For a classic misfire on the national stage, you need look no further than J.C. Penney. A couple of years ago, the department store chain attempted to change its image, presenting itself as hip and contemporary, with designer brands and in-store boutiques. In addition, Penney changed its pricing strategy, putting a well-publicized halt to the series of markdowns that consumers had come to expect on merchandise ranging from fine jewelry to blue jeans.
The disconnect between what the chain communicated in advertising and what its customers actually wanted in its stores was profound. After bleeding a sea of red ink, J.C. Penney’s ads are once again less hip and more middle-America, restoring the sales that traditionally brought price- and value-conscious shoppers through its doors.
So how do marketing campaigns hit the sweet spot of successful boldness? Where does boldness end and insufferable begin? Figure it out by determining whose interests are being served. Do the creative ideas in a bold approach 1) appeal mostly to the members of a marketing department or 2) truly serve customers?
Properly mounted campaigns do a lot of 2) and just enough of 1).
Consider Allstate’s mayhem guy. Behind the clever displays of pandemonium, the ad offers a call to action: Your coverage might be deficient, so you better check on it. Allstate boldly tells us danger isn’t just an abstract idea but a real threat that we need to address right away.
In addition, bold marketing must align with the company’s core principles; failure to do so all but guarantees a backlash.
Southwest Airlines provides a great example of a company that stays attuned to its values in all of its messaging. No other company can advertise like Southwest Airlines because no other company is Southwest Airlines. Southwest values and showcases its well-established cultural quirkiness (flight attendants might rap the safety briefing, for instance), a quirkiness that spills into marketing campaigns. And any other airline would come off as unprofessional or copycat if it advertised as Southwest does, with a photo of peanuts representing both its snacks and its fares.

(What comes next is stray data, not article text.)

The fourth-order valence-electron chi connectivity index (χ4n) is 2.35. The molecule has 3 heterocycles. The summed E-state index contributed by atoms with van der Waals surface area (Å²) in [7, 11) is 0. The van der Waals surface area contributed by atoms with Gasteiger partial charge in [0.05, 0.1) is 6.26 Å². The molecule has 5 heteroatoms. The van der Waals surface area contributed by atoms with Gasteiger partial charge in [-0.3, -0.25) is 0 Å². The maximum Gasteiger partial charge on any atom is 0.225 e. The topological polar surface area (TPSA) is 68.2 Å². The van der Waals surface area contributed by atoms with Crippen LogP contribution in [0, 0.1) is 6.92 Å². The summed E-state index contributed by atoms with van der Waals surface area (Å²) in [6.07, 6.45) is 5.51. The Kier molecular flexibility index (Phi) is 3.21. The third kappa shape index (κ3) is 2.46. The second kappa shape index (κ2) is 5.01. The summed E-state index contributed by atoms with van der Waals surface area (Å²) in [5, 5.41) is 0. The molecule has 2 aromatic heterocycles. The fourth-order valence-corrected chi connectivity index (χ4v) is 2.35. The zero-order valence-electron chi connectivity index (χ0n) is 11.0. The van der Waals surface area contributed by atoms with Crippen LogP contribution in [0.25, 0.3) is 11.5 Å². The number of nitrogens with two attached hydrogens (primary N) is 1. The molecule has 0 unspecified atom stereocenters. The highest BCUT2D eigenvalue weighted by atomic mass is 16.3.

A business must retain its authenticity even when it markets boldly.
Finally, test your bold marketing approach.
1. Take your marketing ideas, including that likable image for your campaign, to the non-marketing-minded people in your company. Ask for their opinions about and reactions to new ideas. If you own a sole proprietorship, solicit input from business mentors as well as friends and acquaintances who fit your target demographic. You need to do this because 1) marketers don’t think like normal people and 2) anyone invested in the campaign is going to be predisposed to like it.
2. Ask yourself and those whose opinions you value: Is this us? Does this campaign represent our company’s core values?
3. Answer honestly: Are you marketing to real solutions and for real people? Clever ideas can be clever solutions, or they can be just clever marketing. Genuinely serve your customers through your marketing, and you’ll change their world.
Written by Jeff Shore – Source: www.Success.com